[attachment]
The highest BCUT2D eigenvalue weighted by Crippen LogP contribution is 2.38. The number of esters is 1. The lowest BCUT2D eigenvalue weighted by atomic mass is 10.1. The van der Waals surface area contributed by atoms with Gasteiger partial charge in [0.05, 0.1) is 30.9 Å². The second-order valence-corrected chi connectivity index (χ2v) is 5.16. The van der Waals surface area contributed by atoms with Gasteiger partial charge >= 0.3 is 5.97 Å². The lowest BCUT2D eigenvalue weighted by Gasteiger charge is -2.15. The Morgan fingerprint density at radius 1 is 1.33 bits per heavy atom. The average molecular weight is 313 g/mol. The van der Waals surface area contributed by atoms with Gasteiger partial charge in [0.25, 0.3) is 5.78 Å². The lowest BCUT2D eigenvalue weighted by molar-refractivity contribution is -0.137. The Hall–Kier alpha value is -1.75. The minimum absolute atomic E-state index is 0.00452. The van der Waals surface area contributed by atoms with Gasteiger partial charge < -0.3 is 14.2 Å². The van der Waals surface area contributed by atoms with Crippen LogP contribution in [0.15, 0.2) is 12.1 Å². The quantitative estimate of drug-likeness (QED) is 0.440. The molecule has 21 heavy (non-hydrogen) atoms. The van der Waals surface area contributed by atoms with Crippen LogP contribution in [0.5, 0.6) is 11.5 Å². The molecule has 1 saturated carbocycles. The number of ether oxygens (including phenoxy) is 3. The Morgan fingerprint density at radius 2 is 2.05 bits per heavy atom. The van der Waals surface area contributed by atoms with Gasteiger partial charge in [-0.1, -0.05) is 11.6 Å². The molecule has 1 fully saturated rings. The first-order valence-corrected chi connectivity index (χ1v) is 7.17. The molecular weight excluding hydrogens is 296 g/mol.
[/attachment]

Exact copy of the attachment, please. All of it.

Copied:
The highest BCUT2D eigenvalue weighted by Crippen LogP contribution is 2.38. The number of esters is 1. The lowest BCUT2D eigenvalue weighted by atomic mass is 10.1. The van der Waals surface area contributed by atoms with Gasteiger partial charge in [0.05, 0.1) is 30.9 Å². The second-order valence-corrected chi connectivity index (χ2v) is 5.16. The van der Waals surface area contributed by atoms with Gasteiger partial charge >= 0.3 is 5.97 Å². The lowest BCUT2D eigenvalue weighted by Gasteiger charge is -2.15. The Morgan fingerprint density at radius 1 is 1.33 bits per heavy atom. The average molecular weight is 313 g/mol. The van der Waals surface area contributed by atoms with Gasteiger partial charge in [0.25, 0.3) is 5.78 Å². The lowest BCUT2D eigenvalue weighted by molar-refractivity contribution is -0.137. The Hall–Kier alpha value is -1.75. The minimum absolute atomic E-state index is 0.00452. The van der Waals surface area contributed by atoms with Gasteiger partial charge < -0.3 is 14.2 Å². The van der Waals surface area contributed by atoms with Crippen LogP contribution in [0.15, 0.2) is 12.1 Å². The quantitative estimate of drug-likeness (QED) is 0.440. The molecule has 21 heavy (non-hydrogen) atoms. The van der Waals surface area contributed by atoms with Crippen LogP contribution in [0.5, 0.6) is 11.5 Å². The molecule has 1 saturated carbocycles. The number of ether oxygens (including phenoxy) is 3. The Morgan fingerprint density at radius 2 is 2.05 bits per heavy atom. The van der Waals surface area contributed by atoms with Gasteiger partial charge in [-0.1, -0.05) is 11.6 Å². The molecule has 1 fully saturated rings. The first-order valence-corrected chi connectivity index (χ1v) is 7.17. The molecular weight excluding hydrogens is 296 g/mol.